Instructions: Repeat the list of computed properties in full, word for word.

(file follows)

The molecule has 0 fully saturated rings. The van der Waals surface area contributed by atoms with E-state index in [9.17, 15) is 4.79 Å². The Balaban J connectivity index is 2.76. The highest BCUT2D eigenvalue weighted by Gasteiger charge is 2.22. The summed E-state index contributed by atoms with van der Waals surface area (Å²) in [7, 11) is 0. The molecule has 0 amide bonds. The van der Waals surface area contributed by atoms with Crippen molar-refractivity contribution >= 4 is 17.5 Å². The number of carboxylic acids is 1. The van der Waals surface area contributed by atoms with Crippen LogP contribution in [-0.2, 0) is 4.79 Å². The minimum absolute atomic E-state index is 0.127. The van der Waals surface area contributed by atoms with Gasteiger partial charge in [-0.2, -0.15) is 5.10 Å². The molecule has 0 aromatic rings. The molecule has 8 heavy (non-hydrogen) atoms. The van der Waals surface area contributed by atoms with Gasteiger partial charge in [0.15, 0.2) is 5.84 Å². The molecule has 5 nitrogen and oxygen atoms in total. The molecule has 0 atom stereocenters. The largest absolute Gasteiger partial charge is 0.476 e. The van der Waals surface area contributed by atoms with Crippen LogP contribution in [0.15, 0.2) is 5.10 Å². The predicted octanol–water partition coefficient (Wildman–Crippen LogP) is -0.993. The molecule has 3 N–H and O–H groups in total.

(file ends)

The molecule has 0 fully saturated rings. The van der Waals surface area contributed by atoms with E-state index in [9.17, 15) is 4.79 Å². The Balaban J connectivity index is 2.76. The highest BCUT2D eigenvalue weighted by Gasteiger charge is 2.22. The summed E-state index contributed by atoms with van der Waals surface area (Å²) in [7, 11) is 0. The molecule has 0 amide bonds. The van der Waals surface area contributed by atoms with Crippen molar-refractivity contribution >= 4 is 17.5 Å². The number of carboxylic acids is 1. The van der Waals surface area contributed by atoms with Crippen LogP contribution in [-0.2, 0) is 4.79 Å². The minimum absolute atomic E-state index is 0.127. The van der Waals surface area contributed by atoms with Gasteiger partial charge in [-0.2, -0.15) is 5.10 Å². The molecule has 0 aromatic rings. The molecule has 8 heavy (non-hydrogen) atoms. The van der Waals surface area contributed by atoms with Gasteiger partial charge in [0.15, 0.2) is 5.84 Å². The molecule has 5 nitrogen and oxygen atoms in total. The molecule has 0 atom stereocenters. The largest absolute Gasteiger partial charge is 0.476 e. The van der Waals surface area contributed by atoms with Crippen LogP contribution in [0.15, 0.2) is 5.10 Å². The predicted octanol–water partition coefficient (Wildman–Crippen LogP) is -0.993. The molecule has 3 N–H and O–H groups in total.